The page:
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Online Dating Magazine > Columns > Dating with Disabilities > Disabilities and Love

Dating with Disabilities
by Melissa Blake

Love and Disabilitiy

As you know (and as you know you can always count on me to tell you), my story is a unique one. I am physically disabled, a fact that has served as a major obstacle in my love life. I've often wondered why men can't see past my disability and see the real me. I'll admit I don't have much experience in love, but if men could just get to know me, seeing a woman and not just a disability, they might just find their soul mate. I know I'm looking for mine.

I also know that, though my story is unique, the message is universal. We're all struggling to find someone who can love us for who we are, whether we have a disability or not.


I want love. I want that passion that only comes with finding The One, but why on earth does my disability ALWAYS have to stand in the way? Why does it always seem like it's an issue that NOT ONE GUY CAN EVER LOOK PAST? Some questions I've wondered of late:

Why is it so inconceivable that I would possibly want a boyfriend?
I get this one a lot, especially from my family. They give me those strange looks like I've just told them I'm an alien or something. It's almost like my disability precludes me from wanting a boyfriend just like the other millions of single women out there. GRRRR! You'd think my family of all people would understand that I want exactly what everyone wants: love, someone to laugh with, someone to grow old with, heck, someone to write me a love song or bring me flowers.

Why would guys ever be considered girlfriend material?
I can feel this one every time guys look at me. They see me and act like they have me all figured out after 5 minutes. She's a nice girl. She's cool. But girlfriend material? Come must be kidding. The fact that I could EVER be someone guy's girlfriend seems to be out of the realm of possibility. I'm not the sort of girl that guys want to get to know as more than a friend, and it saddens me. I know it shouldn't, but it does. I watched this A&E movie a few years ago, The Brooke Ellison Story, about a woman who became paralyzed from the neck down, and she spoke the words that have always lingered in my heart. She asked her mother, "What man will ever want me?" Those words are practically the same words I use in my journal over and over. What man will ever find me one ounce of attractive? It's like I'm the runt of the litter, the little guy. There's more to me than guys think, and I just wish they'd take the time to GET TO KNOW ME! For example, there's this guy I think seems pretty cool (and no, I won't reveal his name) and we've flirted a bit (OK, maybe all the flirting is just my imagination and he thinks I'm some loony who won't leave him alone. That could entirely be the case too), but I know how this story will end. It'll go nowhere and I'll wonder why, for the 5515645842 time, I got my hopes up. And he's THE perfect guy (funny, smart, adorable), but I'm sure that's not how he'd see me.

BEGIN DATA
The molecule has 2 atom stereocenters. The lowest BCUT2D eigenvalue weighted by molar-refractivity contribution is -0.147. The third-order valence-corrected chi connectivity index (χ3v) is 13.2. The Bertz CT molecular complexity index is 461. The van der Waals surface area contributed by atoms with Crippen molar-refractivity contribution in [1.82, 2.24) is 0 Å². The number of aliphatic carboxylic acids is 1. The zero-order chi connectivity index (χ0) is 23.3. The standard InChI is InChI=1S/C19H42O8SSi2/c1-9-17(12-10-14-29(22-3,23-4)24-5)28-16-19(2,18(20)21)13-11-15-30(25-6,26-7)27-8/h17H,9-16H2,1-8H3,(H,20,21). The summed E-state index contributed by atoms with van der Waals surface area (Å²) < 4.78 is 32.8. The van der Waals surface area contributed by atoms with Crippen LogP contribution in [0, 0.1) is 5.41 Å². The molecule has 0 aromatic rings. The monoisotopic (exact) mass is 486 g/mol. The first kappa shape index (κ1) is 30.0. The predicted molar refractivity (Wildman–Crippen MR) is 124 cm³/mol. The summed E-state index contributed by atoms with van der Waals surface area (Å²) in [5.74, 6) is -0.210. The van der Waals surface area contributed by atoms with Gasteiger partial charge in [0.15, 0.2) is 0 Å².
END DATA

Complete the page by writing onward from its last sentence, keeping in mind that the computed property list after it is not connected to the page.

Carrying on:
What in the heck are you trying to do?
I'm sure everyone is wondering this when I attempt that fine art of flirting. See, I've tried to take the lead and it's always ended badly. Always. I end up coming off as a complete and utter dork or the guy is just oblivious to my charms altogether. Why? Because apparently, women with disability NEVER flirt, and even if we do, we don't need a little thing called love. That's simply out of the question. No wait, it was NEVER a question in the first place.

Is there something inherently wrong with me?
I am the best protection against guys, apparently, so if you need some repellent, see me. Seriously, though, I'm nice, charming, intelligent, have a cute laugh and am frankly the funniest person you'll ever meet. So why do all guys seem to look at me like I have cooties or something? I try to be normal, I AM normal, but they never seem to notice that. All they see is a girl in a wheelchair and apparently, that's enough to get them running in the other direction.

Plus, part of me feels pathetic for even having these feelings in the first place. I feel like I should be over these fears by now; heck, in high school, when hormones and relationships were thrown in my face just walking down the hall, these sorts of these never once bothered me. So why now, I wonder? Maybe it's because I'm getting older. Maybe it's because I'm finally realizing that I do want to find The One. If only he was out there looking for me too....

"My time will come," I'd always tell myself. And I honestly believed it. I knew I'd one day find myself in that moment, where the guy looks past my scars, my wheelchair, my disability and just sees ME. We'd live happily together and he'd think my disability was hot (did I really just type that?).

Gosh, why am I tearing up now just thinking about it? Bottom line: Every woman wants to be recognized as one. Aren't I a woman (YES, for those of you wondering, I AM)? Shouldn't I be viewed as one too? I am more than my disability. If you'd get to know me, maybe you'd see that. I've been interested in guys over the years (some long, lingering crushes I still have to this day), but the guy never found out. Or maybe he did and just decided it'd be best to stay away. I don't know. But I'm frankly tired of always wondering.

I wonder what would happen if I just asked someone out on a date.....?


Dating with Disabilities is published every Tuesday by Online Dating Magazine columnist Melissa Blake. Melissa is a freelance writer and columnist. Her work has been featured in Redbook, Pregnancy magazine and the Chicago Tribune. She can be reached at

> - The best approach to find the one. <

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